“Trying to be,” he said.
“Thank God there are only four like her.”
“She’s our fault,” he said, and paused to reach down and massage his calf.
“Maybe, but Mother Nature’s still a bitch,” Freedman said, watching him with her hands on her hips.
A small airlock at the end of the concrete corridor cycled them through to the main floor. They were now fifty feet below ground. A guard in a crisp green uniform inspected their passes and permission papers and compared them with the duty and guest roster at her workstation.
“Please identify,” she told them. Both placed their eyes in front of scanners projecting from the counter and simultaneously pressed their thumbs onto sensitive plates. A female orderly in hospital greens escorted them to the cleanup area.
Mrs. Rhine was housed in one of ten underground residences, four of them currently occupied. The residences formed the center of what was reputed to be the most redundantly secure research facility on Earth. Though Dicken and Freedman would never come any closer than seeing her through a four-inch-thick acrylic window, they would have to go through a whole-body scrub before and after the interview. Before entering the viewing area and staging lab, called the inner station, they would put on special hooded undergarments impregnated with slow-release antivirals, zip up in plastic isolation suits, and attach themselves to positive pressure umbilical hoses.
Mrs. Rhine and her companions at the center never saw real human beings unless they were dressed to resemble Macy’s parade balloons.
On leaving, they would stand under a shower and soak their plastic suits with disinfectants, then strip down and shower again, scrubbing every orifice. The suits would be soaked overnight, and the undergarments would be incinerated.
The four women interned at the facility ate well and exercised regularly. Their quarters—each roughly the size of a two-bedroom apartment—were maintained by automated servants. They had their hobbies—Mrs. Rhine was a great one for hobbies—and access to a wide selection of books, magazines, TV shows, and movies.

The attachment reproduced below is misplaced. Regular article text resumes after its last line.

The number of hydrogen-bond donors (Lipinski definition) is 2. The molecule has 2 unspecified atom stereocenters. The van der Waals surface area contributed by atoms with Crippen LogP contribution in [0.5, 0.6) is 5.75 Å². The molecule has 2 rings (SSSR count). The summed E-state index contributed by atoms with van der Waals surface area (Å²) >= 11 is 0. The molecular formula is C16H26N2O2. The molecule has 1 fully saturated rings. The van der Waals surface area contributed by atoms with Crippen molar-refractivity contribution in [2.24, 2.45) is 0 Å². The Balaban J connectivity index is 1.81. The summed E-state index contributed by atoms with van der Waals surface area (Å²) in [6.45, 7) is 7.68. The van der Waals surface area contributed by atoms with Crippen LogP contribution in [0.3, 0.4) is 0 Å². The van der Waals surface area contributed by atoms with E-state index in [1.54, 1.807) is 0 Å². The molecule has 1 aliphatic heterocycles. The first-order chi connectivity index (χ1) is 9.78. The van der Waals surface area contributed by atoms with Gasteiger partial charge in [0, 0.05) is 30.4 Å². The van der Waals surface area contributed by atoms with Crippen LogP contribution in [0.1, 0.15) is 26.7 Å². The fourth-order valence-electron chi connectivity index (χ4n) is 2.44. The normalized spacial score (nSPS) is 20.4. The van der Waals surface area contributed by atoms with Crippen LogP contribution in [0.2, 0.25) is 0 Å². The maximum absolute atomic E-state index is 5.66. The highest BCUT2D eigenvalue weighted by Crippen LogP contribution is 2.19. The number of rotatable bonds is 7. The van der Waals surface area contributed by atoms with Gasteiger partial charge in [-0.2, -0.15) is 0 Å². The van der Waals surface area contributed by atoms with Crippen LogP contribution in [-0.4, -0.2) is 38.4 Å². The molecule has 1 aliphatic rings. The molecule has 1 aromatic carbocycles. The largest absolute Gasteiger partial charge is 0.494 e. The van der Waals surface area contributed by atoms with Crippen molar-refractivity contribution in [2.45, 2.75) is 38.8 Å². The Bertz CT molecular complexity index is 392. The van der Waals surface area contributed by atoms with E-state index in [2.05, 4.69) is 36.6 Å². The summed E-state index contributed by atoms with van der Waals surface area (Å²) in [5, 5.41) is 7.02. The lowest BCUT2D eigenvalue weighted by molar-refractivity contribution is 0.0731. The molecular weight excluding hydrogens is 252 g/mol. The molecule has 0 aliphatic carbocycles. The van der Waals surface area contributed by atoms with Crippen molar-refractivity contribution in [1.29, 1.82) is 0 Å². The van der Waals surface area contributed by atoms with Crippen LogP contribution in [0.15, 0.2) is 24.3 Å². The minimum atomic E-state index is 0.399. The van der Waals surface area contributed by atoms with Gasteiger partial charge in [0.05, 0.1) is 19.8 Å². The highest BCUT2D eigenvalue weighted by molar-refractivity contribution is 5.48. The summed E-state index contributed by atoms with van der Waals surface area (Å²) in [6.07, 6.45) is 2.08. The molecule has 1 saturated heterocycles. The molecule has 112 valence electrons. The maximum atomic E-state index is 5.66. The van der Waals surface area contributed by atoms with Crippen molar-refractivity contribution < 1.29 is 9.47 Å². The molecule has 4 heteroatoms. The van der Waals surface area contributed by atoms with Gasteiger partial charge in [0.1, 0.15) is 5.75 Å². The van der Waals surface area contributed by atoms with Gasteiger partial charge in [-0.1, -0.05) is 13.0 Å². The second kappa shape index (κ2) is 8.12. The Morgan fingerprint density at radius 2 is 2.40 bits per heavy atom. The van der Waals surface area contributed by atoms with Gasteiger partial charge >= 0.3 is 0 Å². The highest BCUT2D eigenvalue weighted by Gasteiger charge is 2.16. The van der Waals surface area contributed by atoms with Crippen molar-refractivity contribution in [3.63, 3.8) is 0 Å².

Of course, the women were becoming more and more eccentric.
“Any tumors?” Dicken asked.
“Official question?” Freedman asked.
“Personal,” Dicken said.
Meet the Author
Greg Bear is the author of more than twenty-five books, which have been translated into seventeen languages. His most recent novel is Vitals. He has been awarded two Hugos and four Nebulas for his fiction. He is married to Astrid Anderson Bear, and they are the parents of two children, Erik and Alexandra. Visit the author’s Web site at www.gregbear.com.
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Most Helpful Customer Reviews
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Eleven years ago the scattered human endogenous viral activation (SHEVA) retrovirus caused mutations leading to the birth of a different human species (see DARWIN¿S RADIO). Instead of welcoming the genetically enhanced humans, the old generation, many of which are the parents of these kids, fears and detests their offspring. Much of the phobia comes from the unknown, but also from the propaganda beat that these new humans will ravage the old race. The government established special laws and agencies to keep these children uneducated and targeted for death for almost anything. There remain small cells of non-enhanced humans who want to do the right thing with the preadolescents that are growing up in isolation. Amongst this minority, scientists Kaye Lang and Mitch Rafelson, live in exile under the watchful eye of Big Brother yet still quietly raise their daughter, Stella, a SHEVA child, who seeks her own kind. If EMAC finds her, the camps or death will occur and the current suburban Virginia exile of Kaye and Mitch will seem mainstream compared with what the Feds would do to them. Readers will better enjoy this seemingly stand-alone novel if they first peruse DARWIN¿S RADIO, where the evolution began. The theme of DARWIN¿S CHILDREN and the previous book is frightening especially with the counterinsurgency and negative reaction as if the children were devils. Though much of the latter half of the plot depends on luck and coincidence, fans of deep tales with strong scientific roots and powerful messages will relish this novel of the old humans trying to keep the new enhanced species from dominating the future. Harriet Klausner
But, in case you didn't know...evolution does not act in the way he decsribes. Oops.